Praise, Pray, and Peg Away

  
I really want to be a good mom. I want to be generous in love and consistent in discipline. I want to dig in, not merely get through the day or a stage. 
And the honest truth is, I love this task I’ve been called to. I really do. 
I love the newborn and baby stage. I love the toddler age. 

I know there are many events and opportunities I’ve “missed” these past four and a half years, but I don’t even care. The moments spent with my children have been worth any experience I could have had otherwise. 

But with that being said, this job is hard. Really hard. And there are two realities that annoyingly get in the way:

1). I am a sinner. 2). My kids are sinners. 

And some days, we seem to be a little more sinful than on others. 

I was recently having such a day and I expressed my frustration to Grant saying, “I don’t know if it’s me or if it’s them.” 

He replied, “Both.” 

“Thanks, Grant.”

This week, we have been in Wheaton, IL while Grant is conducting PhD research in the Billy Graham Archives. 

Today, while he was going through documents, he thoughtfully pulled an article he knew I would like. It is a little piece published in June of 1957 on Ruth Graham, highlighting her role as wife and mother. 

I haven’t read much on Mrs. Graham’s life, but the article mentioned that she had a motto she put into practice, “Praise and Pray and Peg away.” 

Mrs. Graham was often mothering alone (5 kids) while her famous husband was away preaching. 

She did not have it easy.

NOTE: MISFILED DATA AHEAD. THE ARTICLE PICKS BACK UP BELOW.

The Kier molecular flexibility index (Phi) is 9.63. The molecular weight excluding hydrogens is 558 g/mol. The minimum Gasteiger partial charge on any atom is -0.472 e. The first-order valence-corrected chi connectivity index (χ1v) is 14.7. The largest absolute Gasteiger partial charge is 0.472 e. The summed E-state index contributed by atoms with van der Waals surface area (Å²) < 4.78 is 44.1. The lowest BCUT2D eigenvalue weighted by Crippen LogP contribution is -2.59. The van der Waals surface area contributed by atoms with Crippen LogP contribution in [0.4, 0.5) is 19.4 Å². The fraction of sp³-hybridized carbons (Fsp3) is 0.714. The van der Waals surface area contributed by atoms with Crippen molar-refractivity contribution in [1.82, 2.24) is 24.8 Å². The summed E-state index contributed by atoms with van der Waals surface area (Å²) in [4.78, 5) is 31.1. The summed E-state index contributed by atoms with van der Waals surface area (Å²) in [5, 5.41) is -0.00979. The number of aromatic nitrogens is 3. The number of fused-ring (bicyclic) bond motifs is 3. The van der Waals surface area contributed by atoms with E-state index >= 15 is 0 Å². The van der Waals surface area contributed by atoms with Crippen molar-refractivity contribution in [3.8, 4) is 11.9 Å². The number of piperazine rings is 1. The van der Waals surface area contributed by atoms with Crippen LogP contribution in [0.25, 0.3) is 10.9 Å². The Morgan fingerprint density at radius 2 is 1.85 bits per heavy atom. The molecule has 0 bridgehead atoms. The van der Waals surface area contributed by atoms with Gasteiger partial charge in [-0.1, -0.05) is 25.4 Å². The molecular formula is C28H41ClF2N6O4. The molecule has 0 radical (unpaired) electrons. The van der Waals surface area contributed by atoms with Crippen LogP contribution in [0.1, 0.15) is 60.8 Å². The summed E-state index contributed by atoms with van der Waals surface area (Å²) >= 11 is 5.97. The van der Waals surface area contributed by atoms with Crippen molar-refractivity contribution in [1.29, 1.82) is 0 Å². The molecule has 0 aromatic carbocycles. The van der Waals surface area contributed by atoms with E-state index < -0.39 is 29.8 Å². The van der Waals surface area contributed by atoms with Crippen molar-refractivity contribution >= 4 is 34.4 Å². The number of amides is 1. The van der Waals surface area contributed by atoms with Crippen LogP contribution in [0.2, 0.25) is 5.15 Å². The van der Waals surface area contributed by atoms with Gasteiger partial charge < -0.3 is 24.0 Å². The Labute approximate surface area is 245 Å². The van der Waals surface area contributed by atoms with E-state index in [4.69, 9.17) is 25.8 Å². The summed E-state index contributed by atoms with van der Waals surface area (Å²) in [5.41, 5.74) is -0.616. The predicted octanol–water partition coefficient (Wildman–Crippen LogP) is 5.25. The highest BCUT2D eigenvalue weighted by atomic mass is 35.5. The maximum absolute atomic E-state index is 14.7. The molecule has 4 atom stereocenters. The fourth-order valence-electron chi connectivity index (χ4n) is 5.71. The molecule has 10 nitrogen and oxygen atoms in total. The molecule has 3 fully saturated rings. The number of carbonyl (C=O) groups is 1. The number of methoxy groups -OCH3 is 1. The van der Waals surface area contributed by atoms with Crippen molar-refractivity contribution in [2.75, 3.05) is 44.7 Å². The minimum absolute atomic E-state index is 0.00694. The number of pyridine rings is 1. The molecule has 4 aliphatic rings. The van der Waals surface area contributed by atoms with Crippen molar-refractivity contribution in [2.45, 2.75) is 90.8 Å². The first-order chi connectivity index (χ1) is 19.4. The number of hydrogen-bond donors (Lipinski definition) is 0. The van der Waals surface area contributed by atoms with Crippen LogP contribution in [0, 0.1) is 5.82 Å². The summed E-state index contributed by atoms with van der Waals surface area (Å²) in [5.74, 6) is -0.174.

As moms, at times we may be tempted to think that our lives are particularly difficult. 

Our child is more strong willed than someone else’s. Or our husband travels more. Or you name it. I know I’ve been down that road. 

While this may be true in some situations, I’ve humbly come to realize that for the most part it is probably not. Everyone has their struggles.

The biggest punch in the gut comparison is more accurately how we handle it.

Mrs. Graham, for example, lived by a little motto. 

Praise. Pray. Peg away. 

I love that. 

Praise God when the first inclination is to complain. Praise Him that He is doing something good even when it feels like He is not. Thank Him for His innumerable blessings. Praise Him for His ever available grace.   

Pray. Get on your knees and cry out to God for help. The bed wetting situation? Pray. The picky eater? Pray. The obedience problem? Pray. 

He didn’t just promise to listen when you are in the pew. He is always listening! 

“For you, O Lord, have not forsaken those who seek you.” Psalm 9:10

Peg away. Keep moving. Do the next thing. Wash the next dish. Wipe the tears. Make dinner. Trust God to work in great ways. 

I don’t know what tomorrow will hold, but thank you Mrs. Graham for living by a motto that aligns my heart in the good way. 

That’s better than any “pick me up,” “me time,” or “break.” 

Because being a good mother means quite simply walking in the good way. 

So tomorrow I want praise more, pray more, and keep pegging away. And as the insightful Anne Shirley said, “Isn’t it nice to think that tomorrow is a new day with no mistakes in it yet?” 

5 thoughts on “Praise, Pray, and Peg Away

  1. Jenna Sherard says:

    We are kindred spirits GraceAnna!! I’m in the same happy, challenging boat over here. Thanks for putting your thoughts into words. Ruth Bell Graham has a book called Letters from Ruth’s Attic. Quick read but so cool to read her process as a wife and mother.

    • graceannacastleberry says:

      Thanks, Jenna! And thanks for the recommendation I will definitely check it out! The piece I read from the archives also says she wrote an article called, “The Good Mother” which I’m going to see if I can find.

  2. willtravelwithkids says:

    I was thinking recently about how great an impact Christian biographies have had on me. It’s such an encouragement to see other’s successes and failures, parenting and Christian living and ultimately the impact they had on the kingdom just being faithful. Your reference to Graham was a reminder of that. Thanks for sharing!

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